The British Embassy in Colombia, with the backing of the Foreign Office’s Travel Aware platform, launched last month a campaign to make sure British citizens take care – and are risk-aware – when visiting popular destinations in the country.

With a manual full of tips and recommendations on how to be safe in major cities and rural destinations, the campaign #BritsInColombia is an important UK government initiative that regardless of nationality, all tourists should follow. With the slogan “A little local knowledge goes a long way,” the 20-page pocket guide tells Britons what many ex-pats living in Colombia may already know, but for outsiders is a revelation, such as layered clothing to deal with Bogotá’s fast-changing weather.

According to UK Ambassador Colin Martin-Reynolds, the idea behind publishing this guide is to help strengthen bilateral relations and change perceptions. “We believe that if British people come to Colombia and have a great time, without becoming consular cases, they will go back and spread the work, creating increased opportunities for investment and cultural links,” explained ambassador Martin-Reynolds.

This campaign comes after identifying a surge in travelers and diversification of destinations within Colombia as a result of the signing of the peace agreement with the FARC guerrilla in 2016. Colombia’s migration authority, Migración Colombia, estimates there are 3,500 British residents in the country, and 4,400 visitors at any time, totaling 53.000 per year.

While the guide is available online as a PDF and free to download, at The City Paper, we highlighted some of the useful need-to-know and what not-to-dos, especially with the onset of the Christmas holidays, a busy time of the year when tourists are more exposed to crime.

The guide opens with Bogotá, and recommends visitors enjoy the capital’s nightlife and restaurants responsibly, “respecting local laws and customs.” Among many tips, such as “not leaving your drink unattended” to follow in the footsteps of Colombians “who never walk home at night.” Staying safe may be a matter of common sense to avoid getting robbed in a pirate taxi or drugged in a bar with scopolamine.

From the seemingly obvious recommendation of “keep an eye on your belongings” and “don’t flout expensive gadgets” to ordering cabs by App, #BritsInColombia incorporates some nice touches of humor in its pages and connects with a younger audience of travelers. According to the UK Government, the largest profile of Britons coming to Colombia now range between 18 and 29 in age.

Because whale watching along the Pacific is being promoted as one of Co- Colombia’s top attractions, the guide recommends visitors always use recognized tour operators and diving schools. The guide stresses the importance of telling family and friends one’s location given scarce – or non-existent – internet. Reading the small print on travel insurance is also a must. The Coffee Region, Medellín, Cartagena, Santa Marta, San Andrés and Providencia, the Amazon and Popayán, each have a page in the guide, highlighting local attractions, and texts tailored to specific risks.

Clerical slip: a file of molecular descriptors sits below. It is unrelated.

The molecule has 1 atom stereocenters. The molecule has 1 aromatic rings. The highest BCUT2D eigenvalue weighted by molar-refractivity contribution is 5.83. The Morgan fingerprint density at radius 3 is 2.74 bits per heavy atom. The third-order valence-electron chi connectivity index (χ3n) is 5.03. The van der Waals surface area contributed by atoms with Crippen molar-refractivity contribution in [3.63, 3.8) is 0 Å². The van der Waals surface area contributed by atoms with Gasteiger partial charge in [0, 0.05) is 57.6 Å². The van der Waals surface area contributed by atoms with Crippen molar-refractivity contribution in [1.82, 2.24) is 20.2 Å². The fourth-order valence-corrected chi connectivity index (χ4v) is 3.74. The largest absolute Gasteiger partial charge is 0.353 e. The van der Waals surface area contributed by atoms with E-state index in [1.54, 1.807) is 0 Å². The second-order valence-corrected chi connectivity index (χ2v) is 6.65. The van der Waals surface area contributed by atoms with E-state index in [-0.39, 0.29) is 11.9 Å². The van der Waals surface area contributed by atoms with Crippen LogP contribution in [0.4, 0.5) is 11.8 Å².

If visiting Leticia, capital of the Amazonas department, the guide warns of participating in Yage/Ayahuasca ceremonies, because the brew is not related and “its interaction with existing medical conditions is not well understood.” In 2014, a young Briton died during a tribal ritual in Putumayo after taking the hallucinogenic drink.

Besides warning of the antics used by beach hagglers in Cartagena, #BritsInColombia reminds tourists that some partying could end with long prison terms, especially when minors are involved. In a very direct statement, the guide states that: “Colombian law protects boys, girls and adolescents against sexual exploitation. Engaging in these practices is a criminal offense.” And, if planning on consuming drugs in Colombia, the “penalties for selling and using drugs are severe.”

You’ve been warned. Now, get out there, enjoy Colombia, and don’t become a consular statistic.

Additional tips from locals:

• Check your passport validity: you will need 6 months to enter Colombia.

• Migration Colombian is in charge of visa and immigration issues. You can contact them in all of Colombia’s major cities.

• Avoid getting an Emergency Travel Document: always keep your passport in the safe, and carry a copy of your passport and visa/entry stamp with you, either as a photocopy or on a USB stick.

• Police and Immigration Officers in Colombia have the right to request random identification checks. The officials, however, must have clear identification with badges and vests.

• Beware of “undercover” agents in civilian clothes requesting to see your documents. If in doubt, head to the nearest Immediate Attention Centre (CAI) of the National Police.

Check @fcotravel and @UkinColombia for more detailed advice.

To download the guide visit: https://www.gov.uk/foreign-travel-advice/colombia